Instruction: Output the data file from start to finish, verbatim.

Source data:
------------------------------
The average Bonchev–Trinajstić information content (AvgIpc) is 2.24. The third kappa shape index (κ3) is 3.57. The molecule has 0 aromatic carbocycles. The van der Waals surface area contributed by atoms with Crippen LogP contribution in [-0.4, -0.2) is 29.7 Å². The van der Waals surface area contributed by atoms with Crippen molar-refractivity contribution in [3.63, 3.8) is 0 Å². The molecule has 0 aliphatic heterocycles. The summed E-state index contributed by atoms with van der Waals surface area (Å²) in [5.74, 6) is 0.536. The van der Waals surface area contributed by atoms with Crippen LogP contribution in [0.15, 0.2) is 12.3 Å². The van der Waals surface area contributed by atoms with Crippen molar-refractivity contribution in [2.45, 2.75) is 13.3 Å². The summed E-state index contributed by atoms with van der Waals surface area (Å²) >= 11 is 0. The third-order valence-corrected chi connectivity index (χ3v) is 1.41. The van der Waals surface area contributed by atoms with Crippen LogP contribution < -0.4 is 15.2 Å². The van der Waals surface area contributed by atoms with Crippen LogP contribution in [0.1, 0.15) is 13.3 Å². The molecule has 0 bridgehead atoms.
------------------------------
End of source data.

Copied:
The average Bonchev–Trinajstić information content (AvgIpc) is 2.24. The third kappa shape index (κ3) is 3.57. The molecule has 0 aromatic carbocycles. The van der Waals surface area contributed by atoms with Crippen LogP contribution in [-0.4, -0.2) is 29.7 Å². The van der Waals surface area contributed by atoms with Crippen molar-refractivity contribution in [3.63, 3.8) is 0 Å². The molecule has 0 aliphatic heterocycles. The summed E-state index contributed by atoms with van der Waals surface area (Å²) in [5.74, 6) is 0.536. The van der Waals surface area contributed by atoms with Crippen LogP contribution in [0.15, 0.2) is 12.3 Å². The van der Waals surface area contributed by atoms with Crippen molar-refractivity contribution in [2.45, 2.75) is 13.3 Å². The summed E-state index contributed by atoms with van der Waals surface area (Å²) >= 11 is 0. The third-order valence-corrected chi connectivity index (χ3v) is 1.41. The van der Waals surface area contributed by atoms with Crippen LogP contribution < -0.4 is 15.2 Å². The van der Waals surface area contributed by atoms with Crippen LogP contribution in [0.1, 0.15) is 13.3 Å². The molecule has 0 bridgehead atoms.